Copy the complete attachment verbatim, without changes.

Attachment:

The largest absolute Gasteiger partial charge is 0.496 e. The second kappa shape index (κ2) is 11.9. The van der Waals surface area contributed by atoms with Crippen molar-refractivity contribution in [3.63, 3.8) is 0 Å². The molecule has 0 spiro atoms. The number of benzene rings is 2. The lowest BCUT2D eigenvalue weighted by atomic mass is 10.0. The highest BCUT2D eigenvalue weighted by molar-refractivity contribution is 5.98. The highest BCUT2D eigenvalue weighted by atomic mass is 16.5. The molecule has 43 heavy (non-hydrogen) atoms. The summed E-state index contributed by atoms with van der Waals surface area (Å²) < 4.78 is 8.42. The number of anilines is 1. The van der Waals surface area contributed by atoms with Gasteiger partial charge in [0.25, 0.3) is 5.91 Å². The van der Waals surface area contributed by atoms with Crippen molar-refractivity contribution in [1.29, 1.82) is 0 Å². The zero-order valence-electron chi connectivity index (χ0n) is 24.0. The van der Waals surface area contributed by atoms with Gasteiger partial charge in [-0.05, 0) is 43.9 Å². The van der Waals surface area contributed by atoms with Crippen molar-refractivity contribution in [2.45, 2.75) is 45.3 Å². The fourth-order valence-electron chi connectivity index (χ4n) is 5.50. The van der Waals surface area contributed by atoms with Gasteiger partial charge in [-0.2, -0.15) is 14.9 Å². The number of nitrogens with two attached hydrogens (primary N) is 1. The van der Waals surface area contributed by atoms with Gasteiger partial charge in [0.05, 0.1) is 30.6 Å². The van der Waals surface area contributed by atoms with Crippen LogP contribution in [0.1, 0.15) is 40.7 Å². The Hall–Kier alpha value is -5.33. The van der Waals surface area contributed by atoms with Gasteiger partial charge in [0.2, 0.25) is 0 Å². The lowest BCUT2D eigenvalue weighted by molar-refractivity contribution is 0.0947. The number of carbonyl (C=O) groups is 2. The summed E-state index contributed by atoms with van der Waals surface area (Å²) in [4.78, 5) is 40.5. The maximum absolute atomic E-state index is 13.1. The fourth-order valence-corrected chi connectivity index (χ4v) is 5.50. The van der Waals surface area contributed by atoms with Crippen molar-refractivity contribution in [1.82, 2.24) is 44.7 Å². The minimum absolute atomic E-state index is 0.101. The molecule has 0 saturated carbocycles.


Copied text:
The largest absolute Gasteiger partial charge is 0.496 e. The second kappa shape index (κ2) is 11.9. The van der Waals surface area contributed by atoms with Crippen molar-refractivity contribution in [3.63, 3.8) is 0 Å². The molecule has 0 spiro atoms. The number of benzene rings is 2. The lowest BCUT2D eigenvalue weighted by atomic mass is 10.0. The highest BCUT2D eigenvalue weighted by molar-refractivity contribution is 5.98. The highest BCUT2D eigenvalue weighted by atomic mass is 16.5. The molecule has 43 heavy (non-hydrogen) atoms. The summed E-state index contributed by atoms with van der Waals surface area (Å²) < 4.78 is 8.42. The number of anilines is 1. The van der Waals surface area contributed by atoms with Gasteiger partial charge in [0.25, 0.3) is 5.91 Å². The van der Waals surface area contributed by atoms with Crippen molar-refractivity contribution in [1.29, 1.82) is 0 Å². The zero-order valence-electron chi connectivity index (χ0n) is 24.0. The van der Waals surface area contributed by atoms with Gasteiger partial charge in [-0.05, 0) is 43.9 Å². The van der Waals surface area contributed by atoms with Crippen molar-refractivity contribution in [2.45, 2.75) is 45.3 Å². The fourth-order valence-electron chi connectivity index (χ4n) is 5.50. The van der Waals surface area contributed by atoms with Gasteiger partial charge in [-0.2, -0.15) is 14.9 Å². The number of nitrogens with two attached hydrogens (primary N) is 1. The van der Waals surface area contributed by atoms with Gasteiger partial charge in [0.05, 0.1) is 30.6 Å². The van der Waals surface area contributed by atoms with Crippen LogP contribution in [0.1, 0.15) is 40.7 Å². The Hall–Kier alpha value is -5.33. The van der Waals surface area contributed by atoms with Gasteiger partial charge in [0.2, 0.25) is 0 Å². The lowest BCUT2D eigenvalue weighted by molar-refractivity contribution is 0.0947. The number of carbonyl (C=O) groups is 2. The summed E-state index contributed by atoms with van der Waals surface area (Å²) in [4.78, 5) is 40.5. The maximum absolute atomic E-state index is 13.1. The fourth-order valence-corrected chi connectivity index (χ4v) is 5.50. The van der Waals surface area contributed by atoms with Crippen molar-refractivity contribution in [1.82, 2.24) is 44.7 Å². The minimum absolute atomic E-state index is 0.101. The molecule has 0 saturated carbocycles.